If you’re struggling to wrap your head around Hypermedia APIs, the first thing you need to understand is that you actively use one every day. Unless you were just handed a printout of this article, you are using one right now.
The Twilight Zone
Imagine that you live in an alternate dimension. You want to do some online shopping, and you have just received the latest Amazon.com client. You fire it up and do a product search for “Three’s Company DVDs”. All of the product data comes down the wire. We have the names, brands, and prices of the twenty most relevant “Three’s Company” related products. After the client gets the data, it goes to work! It builds all of the urls and applies them onto all of the product data that came down, so that you can click on the DVD set that you like. Wait, no! The client doesn’t do that!
To anybody with a passing amount of knowledge about how to build a website, the situation above seems ridiculous. In this dimension, we have a web browser that knows how to read a representation of data called HTML, and render and activate the links that the server provides in that document. The server defines where the resources reside, so naturally, the server provides the links to those resources.
We Didn’t Know Any Better
My alternate universe attempted to describe a scenario in which the web that we know and love operates like an API that I designed last year. I think a lot of people design APIs in this way, i.e. they do what they need to do right now. They provide some locations on their server that allow a third party to read or write to some resources. That doesn’t sound so bad, right? An API totally needs to do those things, but it needs to do a little bit more. APIs are by definition publicly available, they invite themselves into a realm of of other people’s stuff that you no longer have total control over. As such, some forethought needs to be given to design up front. APIs that only provide the resources, and not the locations to next resource, are taking the short view and are introducing big problems for the future evolution of your system.
The fatal flaw will smack you soon enough. When you rolled out the API, you promised all of the people, in your meticulously crafted documentation, that the resource they want is available at location x. They, in turn, built clients around that promise, and now you badly, badly need to change that location to y. Go ahead and update that documentation and see how much it helps. Best case scenario is that you built the client, and now you have to get everybody to update it before you can get back to doing anything productive on your end. To quote Steve Klabnik, “People are really good at screwing themselves over in the long term”.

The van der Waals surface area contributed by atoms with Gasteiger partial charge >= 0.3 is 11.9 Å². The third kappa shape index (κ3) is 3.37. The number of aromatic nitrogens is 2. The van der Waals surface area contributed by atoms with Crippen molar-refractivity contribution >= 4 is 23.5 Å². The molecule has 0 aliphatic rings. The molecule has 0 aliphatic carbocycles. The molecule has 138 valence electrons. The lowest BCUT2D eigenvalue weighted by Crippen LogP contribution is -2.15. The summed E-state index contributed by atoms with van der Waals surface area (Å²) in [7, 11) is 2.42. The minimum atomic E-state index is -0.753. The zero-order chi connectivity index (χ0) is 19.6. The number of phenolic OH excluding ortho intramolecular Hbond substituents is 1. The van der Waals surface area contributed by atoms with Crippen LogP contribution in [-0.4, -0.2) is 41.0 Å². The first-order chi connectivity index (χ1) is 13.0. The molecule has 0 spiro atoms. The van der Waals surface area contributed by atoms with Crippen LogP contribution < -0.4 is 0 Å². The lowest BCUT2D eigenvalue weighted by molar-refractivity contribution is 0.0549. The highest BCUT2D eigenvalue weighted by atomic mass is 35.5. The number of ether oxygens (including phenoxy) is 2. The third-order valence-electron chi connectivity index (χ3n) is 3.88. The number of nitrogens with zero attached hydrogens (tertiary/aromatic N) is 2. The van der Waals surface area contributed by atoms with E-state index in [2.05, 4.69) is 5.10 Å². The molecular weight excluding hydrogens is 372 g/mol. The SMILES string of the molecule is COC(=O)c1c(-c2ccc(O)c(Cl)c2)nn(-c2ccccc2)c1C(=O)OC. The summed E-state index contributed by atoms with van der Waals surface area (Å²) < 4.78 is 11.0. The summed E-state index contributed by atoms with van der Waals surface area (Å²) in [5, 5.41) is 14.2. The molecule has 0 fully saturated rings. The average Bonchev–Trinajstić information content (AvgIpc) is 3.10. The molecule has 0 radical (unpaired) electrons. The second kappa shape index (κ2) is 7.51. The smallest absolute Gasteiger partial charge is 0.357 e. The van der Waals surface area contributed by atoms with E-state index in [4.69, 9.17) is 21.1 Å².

Robots Like to Surf The Web Too
So what’s the solution? Let’s bring it back to the web to understand how we can address this. Grandma has a home page with a link people can click on to see pictures of all of her perfect grandchildren. Six months later Grandma finds a cheaper site for hosting those pictures and wants to put them there instead. As Grandma’s faithful webmaster, you update the link on her homepage to point to the new photo sharing site. Does the whole world need to update their web client now? Of course not, the link to the next resource is defined and provided by the server in the HTML it sends down, and that link just changed. I think the best short description of an API I’ve found is in Ryan Tomako’s article “How I Explained REST to My wife”. Paraphrasing, an API is an interface for machines to use the web just like people do. APIs that don’t employ hypermedia are basically jerks that are saying to clients, “I know where to go next, but I’m going to make you guess how to get there anyway.” With a Hypermedia API you force the client to know the location of exactly one resource, “Home”.